Maintaining Health Resolutions
HHS experts offer advice on staying the course for your New Year's goals.

Kelsie Forbush

Kelsie Forbush studies the links between eating, mood and anxiety disorders. (Photo by Mark Simons)

Biggest losers: Know thyself and the environment

Proper nutrition is part and parcel of any good weight loss program. For some 50 faculty researchers in Purdue's Ingestive Behavior Research Center (IBRC), a particular focus on the problem of obesity in America is not only a matter of monitoring energy consumption, but a broader assessment of the many influences on ingestive behavior. Formed in 2005 and now part of Purdue's Discovery Park, IBRC brings together faculty and graduate students from all over campus, with a heavy dose of HHS researchers.

As for the great debate on how best to shed pounds, Richard Mattes says there are no simple answers, in spite of the many advertised claims for quick fixes. "Each individual who is overweight has their own unique set of environmental and physiological conditions and challenges that led them to their current weight," says Mattes, Distinguished Professor of Nutrition Science and IBRC director. "Consequently, there is no single solution to the problem. Remedies must be individualized."

Mattes says IBRC researchers are addressing many facets of the problem including work on both the cognitive, sensory, metabolic, neural and endocrine influences on appetite, food choice and energy balance, as well as how food properties influence biological processes and behaviors. Work is conducted in animal models and humans.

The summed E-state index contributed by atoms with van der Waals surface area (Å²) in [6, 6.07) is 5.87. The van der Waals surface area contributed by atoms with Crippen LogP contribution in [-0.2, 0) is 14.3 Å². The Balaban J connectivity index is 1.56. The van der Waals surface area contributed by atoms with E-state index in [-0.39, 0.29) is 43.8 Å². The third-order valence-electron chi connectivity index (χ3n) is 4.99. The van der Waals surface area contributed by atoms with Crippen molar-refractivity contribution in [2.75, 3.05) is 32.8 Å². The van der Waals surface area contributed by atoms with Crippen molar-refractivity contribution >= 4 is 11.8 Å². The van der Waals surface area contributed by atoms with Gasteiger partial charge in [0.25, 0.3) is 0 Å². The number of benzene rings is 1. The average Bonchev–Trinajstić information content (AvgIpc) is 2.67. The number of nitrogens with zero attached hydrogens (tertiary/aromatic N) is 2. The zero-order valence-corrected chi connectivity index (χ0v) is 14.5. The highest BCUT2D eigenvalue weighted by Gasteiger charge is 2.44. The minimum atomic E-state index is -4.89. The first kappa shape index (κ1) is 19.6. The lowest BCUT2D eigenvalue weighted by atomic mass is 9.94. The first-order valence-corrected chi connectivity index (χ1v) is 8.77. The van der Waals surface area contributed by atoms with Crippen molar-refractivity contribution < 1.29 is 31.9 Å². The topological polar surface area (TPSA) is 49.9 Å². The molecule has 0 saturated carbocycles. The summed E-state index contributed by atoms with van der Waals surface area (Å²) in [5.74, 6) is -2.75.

Kelsie Forbush, assistant professor of psychological sciences, is an IBRC researcher studying the links between eating, mood and anxiety disorders in men and women. She says there are a number of psychological hurdles to overcome when losing weight, but the environmental pull can be just as strong.

"There are highly palatable foods everywhere in our society and food-related cues, such as television commercials, constantly bombard us with images of delicious-looking food," Forbush says. "When someone is trying to reduce their dietary intake, these messages can be difficult to ignore and lead to overindulgence."

Simply being more aware of what's in food can help you make better decisions about what you eat. Several researchers from the School of Hospitality and Tourism Management are looking at nutrition-related information, such as labeling, to see how it affects customer perceptions and behaviors. Barbara Almanza, professor and director of graduate studies; Carl Behnke, assistant professor; Doug Nelson, associate professor; and Hugo Tang, assistant professor, are leading that collaborative work with graduate students.

"The idea behind our research is that greater consumer awareness of the nutrition content through labeling in restaurants will result in more healthy choices by consumers," Almanza says. "The practical implication is that with greater transparency regarding the nutrition content and the resulting increase in healthy choices, restaurants will have a strong financial incentive to produce even more items that are healthy choices, either by reformulating their entrees, resizing them, or offering new choices."

Behnke's expertise is more focused on restaurant operations. "From that perspective, I encourage people to look at portion sizes, perhaps splitting a meal with someone else, more so than denying themselves their favorite dish," he says.


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